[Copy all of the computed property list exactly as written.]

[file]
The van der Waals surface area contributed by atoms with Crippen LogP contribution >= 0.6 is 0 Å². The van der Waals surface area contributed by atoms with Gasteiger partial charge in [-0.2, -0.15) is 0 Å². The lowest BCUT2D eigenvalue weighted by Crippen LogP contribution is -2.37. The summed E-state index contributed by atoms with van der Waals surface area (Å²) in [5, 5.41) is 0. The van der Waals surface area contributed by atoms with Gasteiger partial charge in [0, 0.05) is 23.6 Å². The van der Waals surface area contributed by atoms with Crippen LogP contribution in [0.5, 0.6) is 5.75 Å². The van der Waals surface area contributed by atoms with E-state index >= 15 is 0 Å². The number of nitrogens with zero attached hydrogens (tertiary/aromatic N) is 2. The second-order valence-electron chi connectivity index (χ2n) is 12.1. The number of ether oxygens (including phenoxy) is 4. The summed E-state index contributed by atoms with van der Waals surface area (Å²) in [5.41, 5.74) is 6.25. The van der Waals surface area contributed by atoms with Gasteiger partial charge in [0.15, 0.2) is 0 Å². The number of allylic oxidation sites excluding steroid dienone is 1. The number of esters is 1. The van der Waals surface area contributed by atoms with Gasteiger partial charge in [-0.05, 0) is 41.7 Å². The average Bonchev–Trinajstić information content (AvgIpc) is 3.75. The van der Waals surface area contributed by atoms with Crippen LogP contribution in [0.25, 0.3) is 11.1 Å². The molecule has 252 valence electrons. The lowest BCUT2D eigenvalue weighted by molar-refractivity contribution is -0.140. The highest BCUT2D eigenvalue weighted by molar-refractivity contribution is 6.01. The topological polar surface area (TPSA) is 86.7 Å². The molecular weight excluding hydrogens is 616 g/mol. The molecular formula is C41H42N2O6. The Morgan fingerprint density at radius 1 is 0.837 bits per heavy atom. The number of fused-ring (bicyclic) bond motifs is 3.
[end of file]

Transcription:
The van der Waals surface area contributed by atoms with Crippen LogP contribution >= 0.6 is 0 Å². The van der Waals surface area contributed by atoms with Gasteiger partial charge in [-0.2, -0.15) is 0 Å². The lowest BCUT2D eigenvalue weighted by Crippen LogP contribution is -2.37. The summed E-state index contributed by atoms with van der Waals surface area (Å²) in [5, 5.41) is 0. The van der Waals surface area contributed by atoms with Gasteiger partial charge in [0, 0.05) is 23.6 Å². The van der Waals surface area contributed by atoms with Crippen LogP contribution in [0.5, 0.6) is 5.75 Å². The van der Waals surface area contributed by atoms with E-state index >= 15 is 0 Å². The number of nitrogens with zero attached hydrogens (tertiary/aromatic N) is 2. The second-order valence-electron chi connectivity index (χ2n) is 12.1. The number of ether oxygens (including phenoxy) is 4. The summed E-state index contributed by atoms with van der Waals surface area (Å²) in [5.41, 5.74) is 6.25. The van der Waals surface area contributed by atoms with Gasteiger partial charge in [0.15, 0.2) is 0 Å². The number of allylic oxidation sites excluding steroid dienone is 1. The number of esters is 1. The van der Waals surface area contributed by atoms with Gasteiger partial charge in [-0.05, 0) is 41.7 Å². The average Bonchev–Trinajstić information content (AvgIpc) is 3.75. The van der Waals surface area contributed by atoms with Crippen LogP contribution in [0.25, 0.3) is 11.1 Å². The molecule has 252 valence electrons. The lowest BCUT2D eigenvalue weighted by molar-refractivity contribution is -0.140. The highest BCUT2D eigenvalue weighted by molar-refractivity contribution is 6.01. The topological polar surface area (TPSA) is 86.7 Å². The molecular weight excluding hydrogens is 616 g/mol. The molecular formula is C41H42N2O6. The Morgan fingerprint density at radius 1 is 0.837 bits per heavy atom. The number of fused-ring (bicyclic) bond motifs is 3.